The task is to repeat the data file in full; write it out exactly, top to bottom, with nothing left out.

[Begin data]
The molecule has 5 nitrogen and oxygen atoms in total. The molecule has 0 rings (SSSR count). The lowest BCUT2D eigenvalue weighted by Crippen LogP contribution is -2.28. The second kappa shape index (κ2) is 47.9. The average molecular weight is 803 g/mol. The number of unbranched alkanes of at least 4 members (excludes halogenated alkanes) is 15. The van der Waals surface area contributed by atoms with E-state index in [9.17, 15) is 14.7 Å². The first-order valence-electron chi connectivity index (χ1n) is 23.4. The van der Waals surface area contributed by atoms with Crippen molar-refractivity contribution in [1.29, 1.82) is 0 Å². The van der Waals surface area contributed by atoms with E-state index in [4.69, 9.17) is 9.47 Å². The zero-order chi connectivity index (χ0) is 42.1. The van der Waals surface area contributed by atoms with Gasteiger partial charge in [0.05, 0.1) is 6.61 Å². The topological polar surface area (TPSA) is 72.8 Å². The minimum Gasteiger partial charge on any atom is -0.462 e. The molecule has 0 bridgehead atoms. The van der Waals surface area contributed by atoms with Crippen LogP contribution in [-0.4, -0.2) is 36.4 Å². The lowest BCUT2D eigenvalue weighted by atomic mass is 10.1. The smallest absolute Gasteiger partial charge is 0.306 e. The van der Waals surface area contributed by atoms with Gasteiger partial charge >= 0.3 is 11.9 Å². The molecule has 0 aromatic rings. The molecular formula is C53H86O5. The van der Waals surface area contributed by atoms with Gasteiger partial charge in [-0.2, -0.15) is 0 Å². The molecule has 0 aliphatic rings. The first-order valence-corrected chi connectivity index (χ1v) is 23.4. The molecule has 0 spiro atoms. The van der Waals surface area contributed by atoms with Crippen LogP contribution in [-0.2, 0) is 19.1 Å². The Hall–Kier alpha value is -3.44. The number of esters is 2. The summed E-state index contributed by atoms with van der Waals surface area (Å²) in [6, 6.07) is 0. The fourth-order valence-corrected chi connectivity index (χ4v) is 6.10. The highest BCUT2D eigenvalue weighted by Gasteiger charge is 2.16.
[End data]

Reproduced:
The molecule has 5 nitrogen and oxygen atoms in total. The molecule has 0 rings (SSSR count). The lowest BCUT2D eigenvalue weighted by Crippen LogP contribution is -2.28. The second kappa shape index (κ2) is 47.9. The average molecular weight is 803 g/mol. The number of unbranched alkanes of at least 4 members (excludes halogenated alkanes) is 15. The van der Waals surface area contributed by atoms with E-state index in [9.17, 15) is 14.7 Å². The first-order valence-electron chi connectivity index (χ1n) is 23.4. The van der Waals surface area contributed by atoms with Crippen molar-refractivity contribution in [1.29, 1.82) is 0 Å². The van der Waals surface area contributed by atoms with E-state index in [4.69, 9.17) is 9.47 Å². The zero-order chi connectivity index (χ0) is 42.1. The van der Waals surface area contributed by atoms with Gasteiger partial charge in [0.05, 0.1) is 6.61 Å². The topological polar surface area (TPSA) is 72.8 Å². The minimum Gasteiger partial charge on any atom is -0.462 e. The molecule has 0 bridgehead atoms. The van der Waals surface area contributed by atoms with Crippen LogP contribution in [-0.4, -0.2) is 36.4 Å². The lowest BCUT2D eigenvalue weighted by atomic mass is 10.1. The smallest absolute Gasteiger partial charge is 0.306 e. The van der Waals surface area contributed by atoms with Gasteiger partial charge >= 0.3 is 11.9 Å². The molecule has 0 aromatic rings. The molecular formula is C53H86O5. The van der Waals surface area contributed by atoms with Gasteiger partial charge in [-0.2, -0.15) is 0 Å². The molecule has 0 aliphatic rings. The first-order valence-corrected chi connectivity index (χ1v) is 23.4. The molecule has 0 spiro atoms. The van der Waals surface area contributed by atoms with Crippen LogP contribution in [-0.2, 0) is 19.1 Å². The Hall–Kier alpha value is -3.44. The number of esters is 2. The summed E-state index contributed by atoms with van der Waals surface area (Å²) in [6, 6.07) is 0. The fourth-order valence-corrected chi connectivity index (χ4v) is 6.10. The highest BCUT2D eigenvalue weighted by Gasteiger charge is 2.16.